While official estimates vary, state revenues are projected to decline year-over-year as a result of the pandemic lockdown, forcing the Murphy administration to cut costs or identify new revenues. They chose a mix of both, trimming about $1 billion in potential spending and working with lawmakers to design new taxes, including several aimed at wealthy residents and top-earning businesses.
Legislative leaders joined Murphy Thursday to announce an agreement on an income-tax hike targeting millionaires that is designed to fund a rebate program for middle-class families. Murphy framed it as a response to the current economic recession, but checks are not likely to be mailed until next year, state officials said. It is not clear if the deal will impact Murphy’s plans for how federal CRF funds will be disbursed.
Murphy, a first term Democrat, dismissed calls for “draconian cuts” in the budget and continued to support the progressive programs he has long championed, like reproductive health and reducing racial and economic disparities. He said he also chose to protect costly social service programs, like Medicaid, while other states are reducing benefits to save money.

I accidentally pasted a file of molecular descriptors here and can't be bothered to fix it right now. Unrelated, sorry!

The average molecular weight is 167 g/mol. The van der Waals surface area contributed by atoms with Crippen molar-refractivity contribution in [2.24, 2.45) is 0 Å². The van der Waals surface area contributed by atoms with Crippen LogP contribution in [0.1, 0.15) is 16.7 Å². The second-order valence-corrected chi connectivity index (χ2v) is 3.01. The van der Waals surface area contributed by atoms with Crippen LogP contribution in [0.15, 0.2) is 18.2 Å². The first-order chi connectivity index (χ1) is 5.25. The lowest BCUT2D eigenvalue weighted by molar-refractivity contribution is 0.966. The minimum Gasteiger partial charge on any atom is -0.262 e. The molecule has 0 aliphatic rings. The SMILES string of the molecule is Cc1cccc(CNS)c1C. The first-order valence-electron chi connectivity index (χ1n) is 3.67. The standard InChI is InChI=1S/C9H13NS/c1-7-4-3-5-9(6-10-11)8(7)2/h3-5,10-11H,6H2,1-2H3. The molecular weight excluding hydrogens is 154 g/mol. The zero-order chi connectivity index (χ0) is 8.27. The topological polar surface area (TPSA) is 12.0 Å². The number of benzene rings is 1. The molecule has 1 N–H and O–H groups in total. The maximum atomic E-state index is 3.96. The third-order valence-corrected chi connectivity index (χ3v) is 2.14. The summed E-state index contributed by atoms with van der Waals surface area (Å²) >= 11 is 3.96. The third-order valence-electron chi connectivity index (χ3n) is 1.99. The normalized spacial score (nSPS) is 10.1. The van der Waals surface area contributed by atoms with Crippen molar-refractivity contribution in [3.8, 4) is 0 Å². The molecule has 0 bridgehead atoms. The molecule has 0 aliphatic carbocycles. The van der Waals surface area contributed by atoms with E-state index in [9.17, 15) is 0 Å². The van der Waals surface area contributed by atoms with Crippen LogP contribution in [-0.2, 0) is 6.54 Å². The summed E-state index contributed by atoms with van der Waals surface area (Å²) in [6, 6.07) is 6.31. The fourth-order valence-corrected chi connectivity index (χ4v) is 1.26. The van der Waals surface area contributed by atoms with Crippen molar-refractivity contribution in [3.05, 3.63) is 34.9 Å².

“You don’t grow and strengthen the middle class by pulling the rug out from under it — you can’t cut and slash your way to growth and opportunity,” Murphy said in his budget address.
“Despite everything, our values and our priorities remain intact.”
Spending increases for some government departments
Some branches of state government, like the Department of Children and Families and the Department of Human Services — which oversees the massive Medicaid program and community behavioral health services — would see increases under Murphy’s proposed budget ; DCF’s budget is up $43 million, or 3.6% over last year and DHS spending is slated to rise $346 million, or more than 5%, much of it from federal sources.
“We are faced with incredibly hard choices, but remain steadfastly committed to sustaining and maintaining the critical safety net for New Jersey residents while also making sure it is strong and robust enough to help additional fellow residents who are newly in need,” DHS commissioner Carole Johnson told the Assembly Budget Committee earlier this month. The department will also invest $155 million of state and federal dollars in temporary wage hikes for frontline workers at nursing homes, which were particularly hard-hit by the virus.
Small decrease for Department of Health
But the New Jersey Department of Military and Veterans’ Affairs, which runs three nursing homes for veterans — two of which have been battered by COVID-19 — would be allocated the same $100.2 million as it received in the 2020 fiscal year. And the proposed allotment for the Department of Health, whose commissioner Judy Persichilli has appeared beside the governor at his media briefings for six months, is down slightly, by $6.4 million, or 0.6% less than it spent last year.